Two birds have a chatty conversation

This pair of Indian ring-neck parakeets have a lot to say to each other.

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Whale watchers get an amazing close encounter [Sound ON!]

This is pretty incredible video. Make sure to unmute, and have your speakers or headphones on.

These whale watchers definitely got their trip's worth. Read the rest

Watch: After bears attempt to save cub from dumpster, cops come to the rescue with one simple tool

Usually cops use ladders to save stranded kitties from trees (at least that's the myth), but last week they used one in Lake Tahoe, California, to save a baby bear. After one cub stands on its mother's back, trying to open the top of a dumpster to free another cub who is trapped inside (who knew bears were that clever!), a couple of deputies come to the rescue with said ladder. If only all cop stories were this wonderful.

Via Mashable Read the rest

Troop of monkeys think an animatronic spy monkey is a dead baby and become sad

In this BBC video, a troop of Langur monkeys come across an animatronic spy monkey with a camera in its eye, and assume it's a dead baby. They gather around it and appear to mourn it.

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Salmon cannon video enhanced with Mario soundtrack

Salmon cannons are used to quickly move salmon from one place to another. I don't know if they salmon enjoy it, but it looks like something a lot of people would like to try.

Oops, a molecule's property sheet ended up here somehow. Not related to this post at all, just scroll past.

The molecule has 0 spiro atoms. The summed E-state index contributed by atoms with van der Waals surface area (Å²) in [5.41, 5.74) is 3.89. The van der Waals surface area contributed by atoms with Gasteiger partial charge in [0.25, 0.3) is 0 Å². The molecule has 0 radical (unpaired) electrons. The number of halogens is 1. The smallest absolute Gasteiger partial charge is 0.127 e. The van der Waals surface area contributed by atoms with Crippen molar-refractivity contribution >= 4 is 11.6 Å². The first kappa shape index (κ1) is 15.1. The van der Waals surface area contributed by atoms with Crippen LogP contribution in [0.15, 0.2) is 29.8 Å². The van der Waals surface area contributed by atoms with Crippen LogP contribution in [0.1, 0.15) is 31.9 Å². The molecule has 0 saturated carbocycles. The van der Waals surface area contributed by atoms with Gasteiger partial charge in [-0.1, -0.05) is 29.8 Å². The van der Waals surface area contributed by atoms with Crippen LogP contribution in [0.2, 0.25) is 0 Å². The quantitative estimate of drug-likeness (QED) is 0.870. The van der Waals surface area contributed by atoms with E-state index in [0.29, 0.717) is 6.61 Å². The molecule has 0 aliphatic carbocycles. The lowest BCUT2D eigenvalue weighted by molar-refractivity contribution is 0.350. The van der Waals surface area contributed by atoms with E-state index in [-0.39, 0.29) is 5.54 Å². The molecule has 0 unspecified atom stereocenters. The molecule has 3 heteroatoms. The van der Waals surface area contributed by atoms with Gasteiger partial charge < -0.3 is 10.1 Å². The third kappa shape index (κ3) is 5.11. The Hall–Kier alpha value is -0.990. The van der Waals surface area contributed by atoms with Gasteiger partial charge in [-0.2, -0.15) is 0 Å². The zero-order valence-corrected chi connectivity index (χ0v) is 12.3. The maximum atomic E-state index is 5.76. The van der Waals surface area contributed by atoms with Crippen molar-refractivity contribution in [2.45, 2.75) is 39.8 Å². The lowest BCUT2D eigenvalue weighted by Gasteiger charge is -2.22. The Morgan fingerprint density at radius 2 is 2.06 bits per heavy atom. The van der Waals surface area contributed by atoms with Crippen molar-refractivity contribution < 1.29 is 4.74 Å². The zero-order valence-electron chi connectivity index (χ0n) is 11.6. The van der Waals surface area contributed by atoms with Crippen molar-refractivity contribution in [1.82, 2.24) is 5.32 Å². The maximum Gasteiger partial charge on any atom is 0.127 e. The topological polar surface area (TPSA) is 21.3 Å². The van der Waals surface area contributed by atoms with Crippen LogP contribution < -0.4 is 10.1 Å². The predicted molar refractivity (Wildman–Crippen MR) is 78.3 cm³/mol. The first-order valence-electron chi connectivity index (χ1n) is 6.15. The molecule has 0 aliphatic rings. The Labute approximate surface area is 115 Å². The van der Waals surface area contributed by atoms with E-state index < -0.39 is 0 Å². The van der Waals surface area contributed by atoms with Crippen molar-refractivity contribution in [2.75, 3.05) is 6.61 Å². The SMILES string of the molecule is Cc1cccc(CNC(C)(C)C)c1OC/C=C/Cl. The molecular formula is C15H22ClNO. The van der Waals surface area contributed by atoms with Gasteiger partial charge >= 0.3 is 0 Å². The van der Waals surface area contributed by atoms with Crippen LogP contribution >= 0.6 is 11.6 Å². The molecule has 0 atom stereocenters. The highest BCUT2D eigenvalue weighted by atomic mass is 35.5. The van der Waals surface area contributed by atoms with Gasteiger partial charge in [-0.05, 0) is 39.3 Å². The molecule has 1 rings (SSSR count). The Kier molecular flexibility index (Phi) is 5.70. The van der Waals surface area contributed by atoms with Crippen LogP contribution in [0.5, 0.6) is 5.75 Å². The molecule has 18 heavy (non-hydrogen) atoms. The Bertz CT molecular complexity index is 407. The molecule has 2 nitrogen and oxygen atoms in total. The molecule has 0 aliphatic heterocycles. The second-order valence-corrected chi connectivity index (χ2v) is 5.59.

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Woman put octopus on her face -- it bit her and she had to go to the hospital

A woman from Washington State who was participating in a salmon fishing derby spotted a small octopus and decided to stick it on her face and have her photo taken. Unfortunately, the octopus wouldn't let go and it gave her a venomous bite on the chin, too, which resulted in a nasty infection. She had to go to the hospital for treatment.

From Huffpost:

“[My friends] noticed my face had changed,” she said. “We couldn’t get the beak to dislodge ― it was like a prong.”

Although Bisceglia eventually freed herself from the octopus, she bled profusely for 30 minutes afterwards.

“There’s still a pus pocket and there’s a spot under my chin,” she said.

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Delightful deepsea encounter with a wildly cute and weird piglet squid

This darling denizen of the deep is a Helicocranchia, aka a piglet squid. Scientists on the Ocean Exploration Trust's E/V Nautilus caught footage of the rarely seen creature at a depth of 4,544 feet near Palmyra Atoll in the Northern Pacific Ocean. The commenters' delightful descriptions really make the clip.